Nonresident speculation tax
Ontario imposes a nonresident speculation tax (NRST) in accordance with the Land Transfer Tax Act. Prior to 30 March 2022, the NRST was a 15% tax that applied to purchases of residential property located in the Greater Golden Horseshoe Region of Southern Ontario, where the purchaser was a foreign national. On 30 March 2022, Ontario implemented regulatory amendments to increase the NRST tax rate to 20%, extend the tax to apply throughout the province, and eliminate NRST rebates for international students and foreign nationals working in Ontario. These measures apply to agreements of purchase and sale entered into on or after 30 March 2022, subject to transitional measures. Foreign nationals may continue to claim a rebate if they become permanent residents of Canada within four years after the tax becomes payable, provided certain additional conditions are met. Ontario is also retaining NRST exemptions for nominees under the Ontario Immigrant Nominee Program, protected persons (refugees) and spouses of individuals who are not subject to the NRST, provided certain additional conditions are met.
Supporting the use of municipal vacant home taxes
Municipalities are currently exploring the use of vacant home taxes to increase the provincial housing supply. Ontario will work with municipalities to establish a working group to share information and best practices, as well as to explore opportunities to enhance the existing legislative framework. The Government may consider amendments to the Municipal Act, 2001 in accordance with feedback from the working group. The stated purpose of this collaboration is help maximize the impact of vacant home taxes on housing supply in the province and to ensure that a coordinated and consistent approach applies to the implementation of such taxes.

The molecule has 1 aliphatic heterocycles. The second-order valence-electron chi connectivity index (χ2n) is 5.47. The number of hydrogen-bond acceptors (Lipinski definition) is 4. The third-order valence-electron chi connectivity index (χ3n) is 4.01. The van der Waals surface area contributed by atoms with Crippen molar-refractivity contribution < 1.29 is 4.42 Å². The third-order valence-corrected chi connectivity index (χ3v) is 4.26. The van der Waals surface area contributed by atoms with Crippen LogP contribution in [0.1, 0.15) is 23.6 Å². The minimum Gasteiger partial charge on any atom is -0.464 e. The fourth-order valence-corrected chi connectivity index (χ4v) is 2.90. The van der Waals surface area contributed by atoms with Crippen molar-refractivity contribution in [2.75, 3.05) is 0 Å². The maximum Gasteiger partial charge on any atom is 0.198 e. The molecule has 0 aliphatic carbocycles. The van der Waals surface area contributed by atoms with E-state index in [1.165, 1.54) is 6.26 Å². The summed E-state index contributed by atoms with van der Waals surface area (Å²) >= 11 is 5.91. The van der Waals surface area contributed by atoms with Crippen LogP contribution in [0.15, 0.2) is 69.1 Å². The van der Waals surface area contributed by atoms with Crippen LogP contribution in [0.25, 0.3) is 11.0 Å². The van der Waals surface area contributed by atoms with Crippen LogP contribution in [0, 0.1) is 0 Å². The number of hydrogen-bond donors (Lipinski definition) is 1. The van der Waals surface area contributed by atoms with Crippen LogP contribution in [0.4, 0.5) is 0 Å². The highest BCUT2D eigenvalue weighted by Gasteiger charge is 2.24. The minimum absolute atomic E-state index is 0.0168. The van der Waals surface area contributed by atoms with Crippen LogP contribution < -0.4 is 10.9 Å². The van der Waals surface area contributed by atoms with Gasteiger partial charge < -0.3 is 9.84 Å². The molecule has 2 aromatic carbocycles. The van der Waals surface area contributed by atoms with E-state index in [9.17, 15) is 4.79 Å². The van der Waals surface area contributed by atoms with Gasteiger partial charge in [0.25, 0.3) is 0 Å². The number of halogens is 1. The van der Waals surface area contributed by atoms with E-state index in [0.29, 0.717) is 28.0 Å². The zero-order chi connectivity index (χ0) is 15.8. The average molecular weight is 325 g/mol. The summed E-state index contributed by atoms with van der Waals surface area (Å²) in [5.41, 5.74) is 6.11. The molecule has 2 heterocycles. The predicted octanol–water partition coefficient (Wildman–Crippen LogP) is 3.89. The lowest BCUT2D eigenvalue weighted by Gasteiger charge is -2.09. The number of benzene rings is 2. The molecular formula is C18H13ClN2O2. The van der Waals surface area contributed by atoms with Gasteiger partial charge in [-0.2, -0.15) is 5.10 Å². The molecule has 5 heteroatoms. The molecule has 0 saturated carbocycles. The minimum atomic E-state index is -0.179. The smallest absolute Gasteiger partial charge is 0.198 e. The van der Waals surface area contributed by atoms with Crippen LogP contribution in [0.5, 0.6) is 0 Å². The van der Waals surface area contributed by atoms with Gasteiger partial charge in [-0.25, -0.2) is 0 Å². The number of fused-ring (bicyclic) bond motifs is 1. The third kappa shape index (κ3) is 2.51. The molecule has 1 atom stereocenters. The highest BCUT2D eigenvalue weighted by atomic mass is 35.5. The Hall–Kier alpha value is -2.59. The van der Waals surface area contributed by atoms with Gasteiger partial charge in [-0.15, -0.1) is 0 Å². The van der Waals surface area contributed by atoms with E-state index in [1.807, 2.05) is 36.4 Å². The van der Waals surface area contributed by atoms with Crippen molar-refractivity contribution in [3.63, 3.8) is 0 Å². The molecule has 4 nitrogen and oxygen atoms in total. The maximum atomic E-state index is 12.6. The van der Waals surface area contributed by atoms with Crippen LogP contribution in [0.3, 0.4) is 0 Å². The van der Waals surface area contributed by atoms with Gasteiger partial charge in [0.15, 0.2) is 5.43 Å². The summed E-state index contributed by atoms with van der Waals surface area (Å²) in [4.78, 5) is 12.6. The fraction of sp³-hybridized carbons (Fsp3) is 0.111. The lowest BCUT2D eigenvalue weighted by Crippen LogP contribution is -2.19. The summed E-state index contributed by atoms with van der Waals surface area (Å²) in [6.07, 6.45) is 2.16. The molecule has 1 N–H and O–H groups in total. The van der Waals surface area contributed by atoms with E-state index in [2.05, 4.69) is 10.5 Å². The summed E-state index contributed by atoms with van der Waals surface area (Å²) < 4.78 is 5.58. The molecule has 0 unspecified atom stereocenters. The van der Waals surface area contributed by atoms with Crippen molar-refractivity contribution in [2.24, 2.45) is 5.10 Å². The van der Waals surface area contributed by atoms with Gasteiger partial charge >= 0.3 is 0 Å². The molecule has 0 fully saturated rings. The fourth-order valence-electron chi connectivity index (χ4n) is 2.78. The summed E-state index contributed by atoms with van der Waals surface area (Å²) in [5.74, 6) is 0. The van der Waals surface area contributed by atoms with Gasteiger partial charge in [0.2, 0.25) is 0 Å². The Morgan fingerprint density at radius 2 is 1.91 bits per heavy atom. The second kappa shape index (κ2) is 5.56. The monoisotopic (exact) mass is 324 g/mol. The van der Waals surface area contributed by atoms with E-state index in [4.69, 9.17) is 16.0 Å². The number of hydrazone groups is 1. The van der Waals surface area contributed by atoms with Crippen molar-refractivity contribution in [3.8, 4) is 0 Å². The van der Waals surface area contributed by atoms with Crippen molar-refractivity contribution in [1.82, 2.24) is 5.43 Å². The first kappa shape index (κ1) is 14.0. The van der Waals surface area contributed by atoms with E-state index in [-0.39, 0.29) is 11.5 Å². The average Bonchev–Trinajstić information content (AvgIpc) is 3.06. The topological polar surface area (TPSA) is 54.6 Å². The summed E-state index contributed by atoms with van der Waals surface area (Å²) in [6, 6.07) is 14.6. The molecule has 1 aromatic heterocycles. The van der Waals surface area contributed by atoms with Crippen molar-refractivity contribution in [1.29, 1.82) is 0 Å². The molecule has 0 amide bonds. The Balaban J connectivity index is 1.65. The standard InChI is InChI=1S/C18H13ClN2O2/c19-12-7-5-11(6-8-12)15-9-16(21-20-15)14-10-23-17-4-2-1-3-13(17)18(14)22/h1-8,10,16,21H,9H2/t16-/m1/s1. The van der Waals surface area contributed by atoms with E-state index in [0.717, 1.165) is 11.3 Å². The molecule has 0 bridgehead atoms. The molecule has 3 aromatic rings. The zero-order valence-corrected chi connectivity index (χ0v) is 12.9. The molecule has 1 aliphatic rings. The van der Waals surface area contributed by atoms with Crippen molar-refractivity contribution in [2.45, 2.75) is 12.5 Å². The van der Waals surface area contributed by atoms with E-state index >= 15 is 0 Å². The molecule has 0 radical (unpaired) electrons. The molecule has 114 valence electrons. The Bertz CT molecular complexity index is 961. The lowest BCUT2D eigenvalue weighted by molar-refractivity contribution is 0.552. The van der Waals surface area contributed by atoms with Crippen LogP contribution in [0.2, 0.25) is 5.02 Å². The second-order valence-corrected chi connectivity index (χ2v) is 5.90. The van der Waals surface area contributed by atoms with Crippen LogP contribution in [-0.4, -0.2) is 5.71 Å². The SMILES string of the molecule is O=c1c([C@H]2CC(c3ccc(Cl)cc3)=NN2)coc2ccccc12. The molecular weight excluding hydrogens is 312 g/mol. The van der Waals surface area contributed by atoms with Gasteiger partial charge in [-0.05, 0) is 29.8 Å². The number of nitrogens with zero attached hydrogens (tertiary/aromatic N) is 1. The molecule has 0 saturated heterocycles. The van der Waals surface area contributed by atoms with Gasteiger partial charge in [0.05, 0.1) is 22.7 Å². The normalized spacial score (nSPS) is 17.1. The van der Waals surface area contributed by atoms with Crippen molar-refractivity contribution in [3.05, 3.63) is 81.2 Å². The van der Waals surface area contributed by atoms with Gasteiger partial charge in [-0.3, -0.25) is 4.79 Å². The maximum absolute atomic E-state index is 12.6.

Extending tax relief for the electricity distribution sector
The Electricity Act, 1998 imposes a 33% transfer tax on the fair market value of electricity assets sold by municipal electricity utilities (MEUs) to the private sector. In accordance with its 2015 budget, Ontario reduced the transfer tax rate from 33% to 0% for MEUs with fewer than 30,000 customers. For larger MEUs, the tax rate was reduced from 33% to 22%. As well, any capital gains arising under the payments in lieu of tax (PILs) deemed disposition rules were exempted from PILs. These tax relief measures applied originally for the period from 1 January 2016 to 31 December 2018. Ontario subsequently extended the application of this relief to 31 December 2022. The 2022 Ontario budget proposes to further extend this tax relief to 31 December 2024.
For additional information with respect to this Alert, please contact the following:
Ernst & Young LLP (Canada)